Flight Craft 9: Avro Shackleton (Paperback)
Initially projected as a maritime reconnaissance version of the Lincoln bomber, itself a development of the famous wartime Lancaster which saw post-war service in a General/Maritime Reconnaissance role, (see Flight Craft No 4), the Avro Shackleton, (named after the polar explorer Sir Ernest Shackleton) was a completely new design, powered by four Rolls Royce Griffon 57 engines driving six blade contra-rotating propellers.
Split into three main sections, this latest Flight Craft title, perfectly timed to coincide with the release of the first examples of the eagerly awaited new tool 1/72 scale Airfix kit, offers a concise history of the Shackleton's development and operational career from the prototype and initial entry in to RAF service in 1951, and its use with the South African Air Force, the only other operator of the type.
Section 1 chronicles its design, ongoing improvements and development through the three main Marks, in both the Maritime Reconnaissance and Airborne Early Warning roles, until its retirement after four decades of RAF service in 1991, which includes scores of contemporary photographs with detailed captions, many of which have never been seen in print before.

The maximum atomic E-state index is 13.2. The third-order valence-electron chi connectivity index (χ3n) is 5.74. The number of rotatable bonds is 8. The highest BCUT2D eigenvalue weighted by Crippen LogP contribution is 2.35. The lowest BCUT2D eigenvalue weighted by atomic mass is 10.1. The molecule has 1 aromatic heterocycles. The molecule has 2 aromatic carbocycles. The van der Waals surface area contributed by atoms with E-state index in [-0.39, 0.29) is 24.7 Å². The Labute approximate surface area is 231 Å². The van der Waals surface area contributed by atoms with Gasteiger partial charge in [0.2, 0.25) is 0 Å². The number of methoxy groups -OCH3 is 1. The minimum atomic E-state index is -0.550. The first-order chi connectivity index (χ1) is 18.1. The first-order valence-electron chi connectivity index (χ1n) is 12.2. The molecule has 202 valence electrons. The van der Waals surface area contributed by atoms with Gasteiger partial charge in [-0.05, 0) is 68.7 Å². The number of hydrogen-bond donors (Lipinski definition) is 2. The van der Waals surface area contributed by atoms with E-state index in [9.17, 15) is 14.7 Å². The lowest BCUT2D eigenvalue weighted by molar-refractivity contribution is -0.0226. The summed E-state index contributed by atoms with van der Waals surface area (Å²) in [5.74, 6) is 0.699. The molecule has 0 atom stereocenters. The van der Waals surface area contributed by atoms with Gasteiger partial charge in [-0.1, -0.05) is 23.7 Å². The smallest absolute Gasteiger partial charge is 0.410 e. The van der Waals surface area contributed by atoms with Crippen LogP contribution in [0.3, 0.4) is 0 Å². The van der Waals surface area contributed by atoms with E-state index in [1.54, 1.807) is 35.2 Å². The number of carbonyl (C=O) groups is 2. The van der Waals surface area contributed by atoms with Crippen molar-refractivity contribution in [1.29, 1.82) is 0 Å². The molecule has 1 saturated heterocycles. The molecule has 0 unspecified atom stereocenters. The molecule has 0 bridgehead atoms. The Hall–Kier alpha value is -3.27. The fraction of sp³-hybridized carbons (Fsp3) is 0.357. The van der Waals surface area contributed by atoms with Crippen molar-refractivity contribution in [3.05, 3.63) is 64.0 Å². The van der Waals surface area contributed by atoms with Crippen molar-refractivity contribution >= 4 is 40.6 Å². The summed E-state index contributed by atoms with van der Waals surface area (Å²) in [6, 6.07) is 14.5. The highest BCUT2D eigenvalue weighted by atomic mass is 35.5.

This is followed by a 16-page colour illustration section featuring profiles and 2-views of the colour schemes and markings carried by the type in RAF and SAAF service. The final section lists all the plastic model kits, accessories and decal sheets produced of the Shackleton in all scales.
As with the other books in the Flight Craft series, whilst published primarily with the scale aircraft modeller in mind, it is hoped that those readers who might perhaps describe themselves as 'occasional' modellers may also find that this colourful and informative work offers something to provoke their interests too.
If you’re only going to buy one Shackleton book, this is the one I’d recommend.Scale Aviation Modeller International, December 2019 - reviewed by MJC
This offering as part of the Flight Craft series looking at the AVRO Shackleton is the best one I have looked at as yet from a modeller’s viewpoint. The high point for me is that the photographs and text have been well considered and have a very pleasing ratio present, I also like that the photographs are of a good size. The modelling section is especially good due to reading more as a review than a look at what is available; the information on the work needed on the early Shackleton models from Revell that is the early Frog offering. If there is a Shackleton in your future this book is a worthy contender as a reference offering.Armorama
Read the full review here
Featured inCatalina Society
As featured byAerdia-Aviapress
Carefully researched, with a section for the modelling enthusiast.The Shackleton Association
As featured inModelbouw Magazine, November/December 2016
The Avro Shackleton, also known in the RAF as ‘40,000 rivets flying in close formation’ was very much a product of WWII that just took a long time to arrive. The authors have managed to do full justice to both the history of this important aircraft and to the scale model kits that have been produced to immortalise it. Recommended to all enthusiasts of aviation matters and to all model makers.Firetrench